Furthermore, the plantation supports villages in terms of financing community services such as infrastructures for health, schools, village offices and marketplaces.
Between 2010/2011 and 2016/2017, 491 million shillings spent on infrastructures in 21 villages and supplied 4,112 school desks (Madawati) to Iringa, Mbeya, Mtwara, Njombe, Rukwa, Singida, Shinyanga, Tanga and Ruvuma Regions.
Also the plantation is beneficial to local communities in terms of generating employment opportunities for instance, current 273 permanent employees but with a deficit of 28.5 percent of required permanent workers.
Moreover, the plantations regularly engage about 3,000 casual labourers from adjacent villages. Furthermore, harvesting done some villages and staff benefit from growing food crops under the taungya system in which farming is allowed until planted trees close up canopy. The system contributes to food security in villages and communities adjacent to forest plantations.
The 60 adjacent villages and related institutions including local authorities benefit much through harvesting permits. For instance, between 2011/2012 and 2016/2017, the villages obtained harvesting permits of 61,600m3 worth 3.08 billion shillings.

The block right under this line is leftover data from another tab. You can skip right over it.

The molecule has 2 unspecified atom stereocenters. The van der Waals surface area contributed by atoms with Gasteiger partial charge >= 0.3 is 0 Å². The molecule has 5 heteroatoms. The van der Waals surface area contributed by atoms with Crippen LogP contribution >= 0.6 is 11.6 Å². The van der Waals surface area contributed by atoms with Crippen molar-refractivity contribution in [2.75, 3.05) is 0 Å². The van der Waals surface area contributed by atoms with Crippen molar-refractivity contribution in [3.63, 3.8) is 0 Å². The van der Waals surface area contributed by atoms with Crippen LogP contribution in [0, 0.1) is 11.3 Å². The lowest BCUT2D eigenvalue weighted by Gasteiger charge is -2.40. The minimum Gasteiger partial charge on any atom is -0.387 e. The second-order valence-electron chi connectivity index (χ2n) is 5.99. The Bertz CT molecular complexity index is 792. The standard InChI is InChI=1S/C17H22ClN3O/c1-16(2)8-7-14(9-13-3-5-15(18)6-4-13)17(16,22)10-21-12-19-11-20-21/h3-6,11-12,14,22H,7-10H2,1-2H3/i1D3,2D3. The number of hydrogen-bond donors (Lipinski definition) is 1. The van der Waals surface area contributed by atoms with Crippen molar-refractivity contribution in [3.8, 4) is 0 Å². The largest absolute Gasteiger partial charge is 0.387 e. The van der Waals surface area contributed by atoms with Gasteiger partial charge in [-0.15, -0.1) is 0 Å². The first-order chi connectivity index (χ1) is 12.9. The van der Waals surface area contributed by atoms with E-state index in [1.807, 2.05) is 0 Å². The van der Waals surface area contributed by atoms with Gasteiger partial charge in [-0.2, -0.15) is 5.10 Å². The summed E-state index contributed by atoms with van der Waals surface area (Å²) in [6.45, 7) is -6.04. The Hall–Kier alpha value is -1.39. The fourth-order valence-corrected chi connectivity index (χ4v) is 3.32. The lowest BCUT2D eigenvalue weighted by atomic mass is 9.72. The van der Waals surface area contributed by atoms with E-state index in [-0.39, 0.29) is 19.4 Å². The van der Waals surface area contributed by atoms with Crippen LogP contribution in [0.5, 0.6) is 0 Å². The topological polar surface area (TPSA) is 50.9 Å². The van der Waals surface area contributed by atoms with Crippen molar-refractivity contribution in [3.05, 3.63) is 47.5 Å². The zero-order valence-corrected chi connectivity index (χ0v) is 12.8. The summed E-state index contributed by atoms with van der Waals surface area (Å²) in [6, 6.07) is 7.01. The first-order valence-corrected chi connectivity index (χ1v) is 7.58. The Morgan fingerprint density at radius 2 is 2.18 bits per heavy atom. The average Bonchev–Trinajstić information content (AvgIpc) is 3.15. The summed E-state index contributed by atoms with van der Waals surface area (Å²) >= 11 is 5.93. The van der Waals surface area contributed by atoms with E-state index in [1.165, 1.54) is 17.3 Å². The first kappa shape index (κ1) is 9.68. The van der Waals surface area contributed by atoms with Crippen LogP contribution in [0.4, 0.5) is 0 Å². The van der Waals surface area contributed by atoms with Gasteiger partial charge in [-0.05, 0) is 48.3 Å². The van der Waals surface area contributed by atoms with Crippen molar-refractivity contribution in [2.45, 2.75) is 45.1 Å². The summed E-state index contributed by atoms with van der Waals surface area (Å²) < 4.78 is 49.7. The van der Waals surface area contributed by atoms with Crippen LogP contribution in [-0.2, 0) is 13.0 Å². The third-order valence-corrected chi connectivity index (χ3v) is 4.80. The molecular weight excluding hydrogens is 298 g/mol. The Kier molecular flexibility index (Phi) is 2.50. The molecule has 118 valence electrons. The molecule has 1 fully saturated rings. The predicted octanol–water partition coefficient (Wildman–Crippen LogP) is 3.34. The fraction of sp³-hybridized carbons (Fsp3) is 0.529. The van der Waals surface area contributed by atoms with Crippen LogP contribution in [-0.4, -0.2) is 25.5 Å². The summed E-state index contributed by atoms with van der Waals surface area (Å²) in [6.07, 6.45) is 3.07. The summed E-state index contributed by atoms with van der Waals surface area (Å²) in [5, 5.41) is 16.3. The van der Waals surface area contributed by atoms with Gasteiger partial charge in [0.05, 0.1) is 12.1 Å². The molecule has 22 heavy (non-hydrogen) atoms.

Additionally, 30 Wards (Kata) in 2013/2014 received 12,800m3 worth 640 million shillings. During 2014/2015 some 48 Groups in Mufindi District obtained 12,000m3 worth 600 million shillings. In 2015/2016 government institutions (Taasisi za serikali) also received 2,800m3 worth 140 million shillings and in same period four (4) groups allocated 800m3 valued at 40 million shillings.
In 2016/2017 Mafinga Town Authority and Mufindi District Council allocated 10,000m3 worth about 500 million shillings. Religious institutions during same financial year obtained 1,200m3 worth 60 million shillings. Other benefits include employment opportunities generated by industries such as the Mufindi paper-mill; Sao-Hill forest industries Ltd plus other medium and small wood processing investors (more than 500); all provide employment generating income to people from Iringa Region, other regions and outside Tanzania.
I have cited Sao-Hill forest plantation to demonstrate that forestry has substantial benefits to the nation. It is further noted that money borrowed and invested at Sao-Hill paid dividend to the nation and her people hence forestry can contribute significantly to sustainable national economic advancements.
It would be used if such credits are obtained and used in a manner that can advance forestry productivity for the good of all. Yet wood deficit of about 19.5 million m3 and to bridge the gap, the nation should plant about 200,000 ha annually.
This requires substantial funding to both the public and the private sector. Based on this successful performance at Sao-Hill, the Government should not hesitate to seek credits from financial institutions and invest the money in industrial plantations through TFS and the private sector.
Doing so, the nation will benefit significantly through expanded tree farming thereby contributing to the industrial economic policy thereby making Tanzania a middle-income state.